November 8, 2001, Incomplete, not for quotation
Last Updated: 11/8/2001
Disclaimer: I am not a consultant of the United States Department of Justice, Microsoft, or any of the Attorneys General of the 19 States and the District of Columbia that have sued Microsoft
1. No breakup
There are no structural changes, such as a breakup of Microsoft.
2. Microsoft can expand functions of Windows
Microsoft can add any functions it wants to the operating system
3. No restrictions on bundling
There are no general restrictions imposed on product bundling by Microsoft
4. No wide disclosure of source code
Mandated disclosures are limited to interfaces
1. Broad scope of definition of middleware products
The settlement defines "middleware" to include browser, e-mail clients, media players, instant messaging software, and future new middleware developments.
2. Requirement to partially disclose middleware interfaces
Microsoft will be required to provide software developers with the interfaces used by Microsoft's middleware to interoperate with the operating system.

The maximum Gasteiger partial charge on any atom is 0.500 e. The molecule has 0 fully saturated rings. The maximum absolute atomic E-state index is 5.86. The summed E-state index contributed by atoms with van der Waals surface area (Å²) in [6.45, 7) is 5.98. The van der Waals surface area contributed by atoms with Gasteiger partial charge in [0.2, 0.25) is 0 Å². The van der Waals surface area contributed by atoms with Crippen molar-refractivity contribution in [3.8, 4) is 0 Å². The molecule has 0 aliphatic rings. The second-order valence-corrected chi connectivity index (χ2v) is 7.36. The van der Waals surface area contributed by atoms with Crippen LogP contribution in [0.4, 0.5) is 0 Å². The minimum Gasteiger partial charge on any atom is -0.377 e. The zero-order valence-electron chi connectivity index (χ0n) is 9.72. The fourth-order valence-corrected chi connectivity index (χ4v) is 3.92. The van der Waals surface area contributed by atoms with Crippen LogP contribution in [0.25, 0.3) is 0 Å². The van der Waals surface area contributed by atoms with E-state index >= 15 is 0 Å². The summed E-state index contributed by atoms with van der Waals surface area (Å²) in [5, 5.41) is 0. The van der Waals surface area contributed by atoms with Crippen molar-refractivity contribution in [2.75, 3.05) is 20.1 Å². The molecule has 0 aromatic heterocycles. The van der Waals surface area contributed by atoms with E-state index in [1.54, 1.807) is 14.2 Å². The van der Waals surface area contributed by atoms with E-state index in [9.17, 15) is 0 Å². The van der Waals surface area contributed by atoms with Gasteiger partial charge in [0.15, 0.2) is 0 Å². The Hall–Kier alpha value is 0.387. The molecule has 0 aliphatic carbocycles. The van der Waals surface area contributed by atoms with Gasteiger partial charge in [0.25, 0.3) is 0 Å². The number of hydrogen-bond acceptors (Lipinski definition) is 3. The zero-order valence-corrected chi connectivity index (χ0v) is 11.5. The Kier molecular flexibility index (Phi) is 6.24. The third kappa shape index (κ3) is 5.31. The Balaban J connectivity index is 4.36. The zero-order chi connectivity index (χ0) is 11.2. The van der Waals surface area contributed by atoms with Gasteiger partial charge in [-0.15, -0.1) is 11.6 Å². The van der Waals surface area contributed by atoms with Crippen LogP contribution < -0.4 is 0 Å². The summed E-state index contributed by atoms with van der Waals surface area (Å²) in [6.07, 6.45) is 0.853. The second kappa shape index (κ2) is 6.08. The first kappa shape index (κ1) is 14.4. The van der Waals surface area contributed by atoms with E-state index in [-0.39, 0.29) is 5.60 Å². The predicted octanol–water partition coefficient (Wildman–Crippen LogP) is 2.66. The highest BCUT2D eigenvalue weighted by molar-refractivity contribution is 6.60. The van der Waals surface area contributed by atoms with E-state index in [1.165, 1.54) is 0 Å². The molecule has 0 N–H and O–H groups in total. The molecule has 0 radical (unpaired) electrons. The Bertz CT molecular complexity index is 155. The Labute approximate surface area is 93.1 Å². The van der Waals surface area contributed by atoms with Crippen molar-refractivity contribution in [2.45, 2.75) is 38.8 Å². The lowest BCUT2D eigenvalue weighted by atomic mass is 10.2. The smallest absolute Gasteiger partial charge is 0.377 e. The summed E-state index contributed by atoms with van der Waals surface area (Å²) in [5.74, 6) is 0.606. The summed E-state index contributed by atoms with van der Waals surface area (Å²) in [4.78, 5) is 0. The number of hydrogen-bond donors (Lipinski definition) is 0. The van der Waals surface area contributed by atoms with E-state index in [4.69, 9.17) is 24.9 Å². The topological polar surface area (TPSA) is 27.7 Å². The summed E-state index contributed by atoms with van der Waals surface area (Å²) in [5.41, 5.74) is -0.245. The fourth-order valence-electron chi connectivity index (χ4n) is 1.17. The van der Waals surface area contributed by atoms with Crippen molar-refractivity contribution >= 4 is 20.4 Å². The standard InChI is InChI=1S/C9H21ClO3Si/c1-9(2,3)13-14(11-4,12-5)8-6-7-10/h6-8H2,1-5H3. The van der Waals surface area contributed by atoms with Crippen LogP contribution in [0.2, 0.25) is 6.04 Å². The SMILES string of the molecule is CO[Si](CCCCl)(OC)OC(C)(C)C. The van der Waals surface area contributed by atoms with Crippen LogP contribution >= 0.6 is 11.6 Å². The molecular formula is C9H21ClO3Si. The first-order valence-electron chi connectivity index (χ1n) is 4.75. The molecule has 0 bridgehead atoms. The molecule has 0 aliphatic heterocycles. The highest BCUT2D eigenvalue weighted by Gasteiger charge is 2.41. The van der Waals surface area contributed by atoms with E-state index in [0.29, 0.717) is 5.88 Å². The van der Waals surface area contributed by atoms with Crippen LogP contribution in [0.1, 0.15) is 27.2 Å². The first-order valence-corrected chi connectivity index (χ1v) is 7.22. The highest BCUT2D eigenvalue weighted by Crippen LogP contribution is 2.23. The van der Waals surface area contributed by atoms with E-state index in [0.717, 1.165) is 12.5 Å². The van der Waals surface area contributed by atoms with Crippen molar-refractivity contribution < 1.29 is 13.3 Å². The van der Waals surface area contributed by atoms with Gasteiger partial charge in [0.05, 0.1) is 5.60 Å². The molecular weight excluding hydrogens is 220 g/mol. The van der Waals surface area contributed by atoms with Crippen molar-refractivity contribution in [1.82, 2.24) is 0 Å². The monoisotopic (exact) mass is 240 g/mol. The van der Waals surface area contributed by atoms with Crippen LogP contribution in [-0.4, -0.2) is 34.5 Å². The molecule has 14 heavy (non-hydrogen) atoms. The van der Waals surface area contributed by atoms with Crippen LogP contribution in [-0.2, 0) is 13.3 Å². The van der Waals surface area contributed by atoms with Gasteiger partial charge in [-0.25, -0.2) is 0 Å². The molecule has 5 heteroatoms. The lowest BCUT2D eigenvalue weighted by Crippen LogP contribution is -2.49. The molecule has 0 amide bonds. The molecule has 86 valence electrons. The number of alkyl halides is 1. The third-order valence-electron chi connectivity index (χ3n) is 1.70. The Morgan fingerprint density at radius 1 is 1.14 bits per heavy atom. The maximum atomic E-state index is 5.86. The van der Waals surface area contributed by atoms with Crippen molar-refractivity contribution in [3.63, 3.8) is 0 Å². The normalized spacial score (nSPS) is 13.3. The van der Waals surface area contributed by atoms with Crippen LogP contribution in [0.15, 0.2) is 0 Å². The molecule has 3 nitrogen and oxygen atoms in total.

3. Requirement to partially disclose server protocols
The settlement imposes interoperability between Windows and non-Microsoft servers of the same level as between Windows and Microsoft servers.
4. Freedom to install middleware software
Computer manufacturers and consumers will be free to substitute competing middleware software on Microsoft's operating system.
5. Ban on retaliation
Microsoft will be prohibited from retaliating against computer manufacturers or software developers for supporting or developing certain competing software.
6. Uniform pricing of Windows for same volume sale
Microsoft will be required to license its operating system to key computer manufacturers on uniform terms for five years. Microsoft will be allowed to provide quantity discounts.
7. Ban on exclusive agreements; contract restrictions
Microsoft will be prohibited from entering into agreements requiring the exclu